I tend to get swollen ankles and feet, especially in warm and humid weather. Of course it does not help that my days are spent sitting in a wheel chair. To stay ahead of lymphedema -and upon recommendation by a massage therapist- I bought a CHI massager machine in August and have used it faithfully once a day. Since then I am holding the edema in check. There are different models of CHI massage machines available on the internet, and if you go for alternative approaches you may want to look into them. The original Sun Ancon Chi machine was a featured segment on the TV program The Doctors. (The YouTube video is above.) This machine can cost upwards of $400. I chose a knock-off model priced at $150 and am pleased with the results. (this equals 2 visits with a massage therapist and has more than paid for itself) One of the benefits of using such a machine is that it will increase circulation and oxygenate your blood. I find that after a 15 minute session my feet and hands are slightly tingly, and I do feel relaxed.
Me exiting the new van.
In July, when it became increasingly difficult for me to get in and out of our Ford Taurus, we finally bit the bullet and bought a Dodge Grand Caravan with the Braun Entervan kneel van modifications. These modifications allow me to easily roll up into the van and sit on the passenger side next to my husband, securely locked in with the EZ-lock system. With the push of a button the wheel chair is released, the door opens, the ramp slides out and I can exit. What a treat and luxury!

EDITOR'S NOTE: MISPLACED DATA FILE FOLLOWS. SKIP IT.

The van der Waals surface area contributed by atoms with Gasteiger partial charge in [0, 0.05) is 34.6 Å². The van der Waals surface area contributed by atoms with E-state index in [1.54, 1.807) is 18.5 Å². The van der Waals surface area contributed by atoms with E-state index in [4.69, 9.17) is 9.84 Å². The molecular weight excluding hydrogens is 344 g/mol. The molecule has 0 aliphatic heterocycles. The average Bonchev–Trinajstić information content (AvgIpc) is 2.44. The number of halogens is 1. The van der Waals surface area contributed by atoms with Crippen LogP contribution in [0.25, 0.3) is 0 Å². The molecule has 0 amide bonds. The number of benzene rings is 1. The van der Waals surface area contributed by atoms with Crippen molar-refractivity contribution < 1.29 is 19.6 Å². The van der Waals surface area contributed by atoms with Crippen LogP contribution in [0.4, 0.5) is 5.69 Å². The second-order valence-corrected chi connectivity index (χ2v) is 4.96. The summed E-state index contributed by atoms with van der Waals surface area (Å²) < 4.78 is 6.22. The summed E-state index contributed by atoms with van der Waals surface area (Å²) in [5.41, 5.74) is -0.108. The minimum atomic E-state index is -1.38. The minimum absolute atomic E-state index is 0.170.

NEWS ON THE HOME FRONT
Bill and I last summer.
In December my dear husband and steadfast supporter was laid off from his job. Actually his whole department was eliminated. Because of the present economic climate, this was not totally unexpected. He could have retired four years earlier but decided to hang in there a little longer. Now the decision had been made for him.
I actually was rather happy about this turn of events since it became more and more clear to me that I needed help around the home, especially with cooking. With its multiple needs of getting up and down from the wheel chair, it was taking far too much out of me. Bill has always been handy in the kitchen and is perfectly able to put a meal on the table, but while he was working I would hesitate to pull him in. Now he shares the cooking duties with me, his Princess, who is mostly coaching and letting him do the grunt work. I am blessed to have his love and support.